In the bustling Taksim Square, the French Cultural Center feels like a quiet oasis, where the current exhibition celebrates a century of cultural exchange through an unexpected medium: the comic. Crossed Glances: Franco-Belgian and Turkish Comics, which is being shown until August 31, celebrates the mutual fascination between these two cultures throughout history. The comics were all created between 1919 and 2012, but subjects date as far back as Byzantium. Although curated in French and Turkish, the exhibition is worth visiting for Francophiles and comic lovers alike.
Franco-Belgian comics representing Turkey are divided into five themes, and subjects vary from whirling dervishes to Erasmus students haggling over prices in the Bazaar. In Bécassıne chez les turcs (1919), the famous character that inspired Tintin rides a camel in traditional Flemish attire. Willy Vandersteen’s Bob & Bobette (1967) shows the characters’ adventure in the Cistern, introducing readers to Istanbul’s history through humorous anecdotes. Turkish comics representing France range from can-can dancers in Turhan Selçuk’s Abdülcanbaz (1967) to the young Atatürk studying French philosophy.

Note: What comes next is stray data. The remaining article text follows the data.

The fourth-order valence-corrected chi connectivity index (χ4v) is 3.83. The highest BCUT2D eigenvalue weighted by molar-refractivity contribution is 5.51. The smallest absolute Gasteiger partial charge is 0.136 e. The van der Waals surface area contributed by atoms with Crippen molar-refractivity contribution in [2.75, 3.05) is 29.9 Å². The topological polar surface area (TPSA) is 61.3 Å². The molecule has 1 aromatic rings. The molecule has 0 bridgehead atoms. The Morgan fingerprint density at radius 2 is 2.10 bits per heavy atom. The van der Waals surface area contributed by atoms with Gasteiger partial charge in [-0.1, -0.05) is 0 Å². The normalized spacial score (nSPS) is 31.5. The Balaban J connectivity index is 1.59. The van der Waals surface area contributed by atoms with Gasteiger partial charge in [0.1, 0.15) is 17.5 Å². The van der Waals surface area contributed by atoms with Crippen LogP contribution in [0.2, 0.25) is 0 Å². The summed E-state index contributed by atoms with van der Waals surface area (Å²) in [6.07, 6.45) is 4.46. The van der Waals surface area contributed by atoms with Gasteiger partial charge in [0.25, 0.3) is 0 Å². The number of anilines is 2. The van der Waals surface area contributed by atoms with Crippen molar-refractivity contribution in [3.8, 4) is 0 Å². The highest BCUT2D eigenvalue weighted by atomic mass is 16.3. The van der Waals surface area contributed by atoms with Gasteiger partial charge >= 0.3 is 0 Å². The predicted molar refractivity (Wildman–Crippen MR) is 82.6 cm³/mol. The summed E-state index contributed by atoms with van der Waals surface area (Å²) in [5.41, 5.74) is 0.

The comic as a medium lends itself well to lighthearted cultural exploration. Colorful vignettes convey the essence of Istanbul, and recognizable Franco-Belgian characters transported into settings, such as the Grand Bazaar, the Galata Tower, and the Bosphorus narrate their impressions. As viewers step into the frames, we become involved in the cultural dialogue and are asked to make our own evaluations. Although some cartoons may reveal stereotypes or clichés, it is important to remember that they are motivated by mutual curiosity and a desire for cultural understanding. As the world becomes increasingly visually oriented, the medium where text meets image resounds with a fresh vitality.
French Cultural Center, İstiklal Caddesi No. 4, Taksim; P: (0212) 393 81 11